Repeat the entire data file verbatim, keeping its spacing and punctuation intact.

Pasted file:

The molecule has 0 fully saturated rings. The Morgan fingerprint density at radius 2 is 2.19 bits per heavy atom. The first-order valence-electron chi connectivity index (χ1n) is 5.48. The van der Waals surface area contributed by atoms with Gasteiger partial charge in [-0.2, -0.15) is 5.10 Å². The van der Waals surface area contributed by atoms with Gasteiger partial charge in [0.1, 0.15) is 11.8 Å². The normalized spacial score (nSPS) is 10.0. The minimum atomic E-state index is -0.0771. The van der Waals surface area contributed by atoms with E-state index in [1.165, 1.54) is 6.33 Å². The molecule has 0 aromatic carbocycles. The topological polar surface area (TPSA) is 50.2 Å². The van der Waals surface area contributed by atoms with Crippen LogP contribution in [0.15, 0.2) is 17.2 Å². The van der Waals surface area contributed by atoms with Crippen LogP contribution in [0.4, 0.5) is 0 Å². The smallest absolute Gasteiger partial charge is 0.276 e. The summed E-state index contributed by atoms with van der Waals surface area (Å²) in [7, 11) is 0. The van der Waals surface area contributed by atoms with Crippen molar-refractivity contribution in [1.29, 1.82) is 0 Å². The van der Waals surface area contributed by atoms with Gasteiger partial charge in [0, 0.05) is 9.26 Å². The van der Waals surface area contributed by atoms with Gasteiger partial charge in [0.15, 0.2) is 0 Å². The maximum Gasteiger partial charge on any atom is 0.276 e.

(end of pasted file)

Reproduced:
The molecule has 0 fully saturated rings. The Morgan fingerprint density at radius 2 is 2.19 bits per heavy atom. The first-order valence-electron chi connectivity index (χ1n) is 5.48. The van der Waals surface area contributed by atoms with Gasteiger partial charge in [-0.2, -0.15) is 5.10 Å². The van der Waals surface area contributed by atoms with Gasteiger partial charge in [0.1, 0.15) is 11.8 Å². The normalized spacial score (nSPS) is 10.0. The minimum atomic E-state index is -0.0771. The van der Waals surface area contributed by atoms with E-state index in [1.165, 1.54) is 6.33 Å². The molecule has 0 aromatic carbocycles. The topological polar surface area (TPSA) is 50.2 Å². The van der Waals surface area contributed by atoms with Crippen LogP contribution in [0.15, 0.2) is 17.2 Å². The van der Waals surface area contributed by atoms with Crippen LogP contribution in [0.4, 0.5) is 0 Å². The smallest absolute Gasteiger partial charge is 0.276 e. The summed E-state index contributed by atoms with van der Waals surface area (Å²) in [7, 11) is 0. The van der Waals surface area contributed by atoms with Crippen molar-refractivity contribution in [1.29, 1.82) is 0 Å². The van der Waals surface area contributed by atoms with Gasteiger partial charge in [0, 0.05) is 9.26 Å². The van der Waals surface area contributed by atoms with Gasteiger partial charge in [0.15, 0.2) is 0 Å². The maximum Gasteiger partial charge on any atom is 0.276 e.